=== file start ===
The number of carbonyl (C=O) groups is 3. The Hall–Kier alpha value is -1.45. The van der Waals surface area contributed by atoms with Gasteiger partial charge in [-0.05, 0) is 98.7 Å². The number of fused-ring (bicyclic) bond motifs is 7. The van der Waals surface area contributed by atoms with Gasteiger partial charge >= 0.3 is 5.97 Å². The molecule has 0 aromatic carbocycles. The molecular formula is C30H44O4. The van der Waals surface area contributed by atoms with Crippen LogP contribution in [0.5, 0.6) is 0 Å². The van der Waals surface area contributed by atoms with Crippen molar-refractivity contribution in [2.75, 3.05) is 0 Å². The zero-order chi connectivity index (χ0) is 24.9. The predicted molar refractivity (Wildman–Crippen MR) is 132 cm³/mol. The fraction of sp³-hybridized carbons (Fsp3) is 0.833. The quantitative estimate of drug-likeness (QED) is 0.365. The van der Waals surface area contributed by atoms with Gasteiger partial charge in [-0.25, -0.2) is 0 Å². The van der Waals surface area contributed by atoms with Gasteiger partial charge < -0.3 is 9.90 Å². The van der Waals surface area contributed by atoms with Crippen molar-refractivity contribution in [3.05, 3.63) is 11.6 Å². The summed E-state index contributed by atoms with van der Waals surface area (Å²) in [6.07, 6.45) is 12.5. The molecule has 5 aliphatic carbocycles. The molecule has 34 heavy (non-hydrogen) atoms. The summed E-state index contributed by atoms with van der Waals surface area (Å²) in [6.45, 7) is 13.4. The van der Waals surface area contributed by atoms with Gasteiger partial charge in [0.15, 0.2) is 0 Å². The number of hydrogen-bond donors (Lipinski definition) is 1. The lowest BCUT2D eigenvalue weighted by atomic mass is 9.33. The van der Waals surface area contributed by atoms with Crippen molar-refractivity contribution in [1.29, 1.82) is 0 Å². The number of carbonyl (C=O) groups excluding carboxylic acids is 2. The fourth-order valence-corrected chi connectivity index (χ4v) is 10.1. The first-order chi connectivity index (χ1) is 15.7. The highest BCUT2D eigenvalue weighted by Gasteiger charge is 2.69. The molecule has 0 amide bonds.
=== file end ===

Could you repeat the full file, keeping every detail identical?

The number of carbonyl (C=O) groups is 3. The Hall–Kier alpha value is -1.45. The van der Waals surface area contributed by atoms with Gasteiger partial charge in [-0.05, 0) is 98.7 Å². The number of fused-ring (bicyclic) bond motifs is 7. The van der Waals surface area contributed by atoms with Gasteiger partial charge >= 0.3 is 5.97 Å². The molecule has 0 aromatic carbocycles. The molecular formula is C30H44O4. The van der Waals surface area contributed by atoms with Crippen LogP contribution in [0.5, 0.6) is 0 Å². The van der Waals surface area contributed by atoms with Crippen molar-refractivity contribution in [2.75, 3.05) is 0 Å². The zero-order chi connectivity index (χ0) is 24.9. The predicted molar refractivity (Wildman–Crippen MR) is 132 cm³/mol. The fraction of sp³-hybridized carbons (Fsp3) is 0.833. The quantitative estimate of drug-likeness (QED) is 0.365. The van der Waals surface area contributed by atoms with Gasteiger partial charge in [-0.25, -0.2) is 0 Å². The van der Waals surface area contributed by atoms with Gasteiger partial charge < -0.3 is 9.90 Å². The van der Waals surface area contributed by atoms with Crippen molar-refractivity contribution in [3.05, 3.63) is 11.6 Å². The summed E-state index contributed by atoms with van der Waals surface area (Å²) in [6.07, 6.45) is 12.5. The molecule has 5 aliphatic carbocycles. The molecule has 34 heavy (non-hydrogen) atoms. The summed E-state index contributed by atoms with van der Waals surface area (Å²) in [6.45, 7) is 13.4. The van der Waals surface area contributed by atoms with Gasteiger partial charge in [0.15, 0.2) is 0 Å². The number of hydrogen-bond donors (Lipinski definition) is 1. The lowest BCUT2D eigenvalue weighted by atomic mass is 9.33. The van der Waals surface area contributed by atoms with Crippen molar-refractivity contribution in [1.29, 1.82) is 0 Å². The number of carbonyl (C=O) groups excluding carboxylic acids is 2. The fourth-order valence-corrected chi connectivity index (χ4v) is 10.1. The first-order chi connectivity index (χ1) is 15.7. The highest BCUT2D eigenvalue weighted by Gasteiger charge is 2.69. The molecule has 0 amide bonds.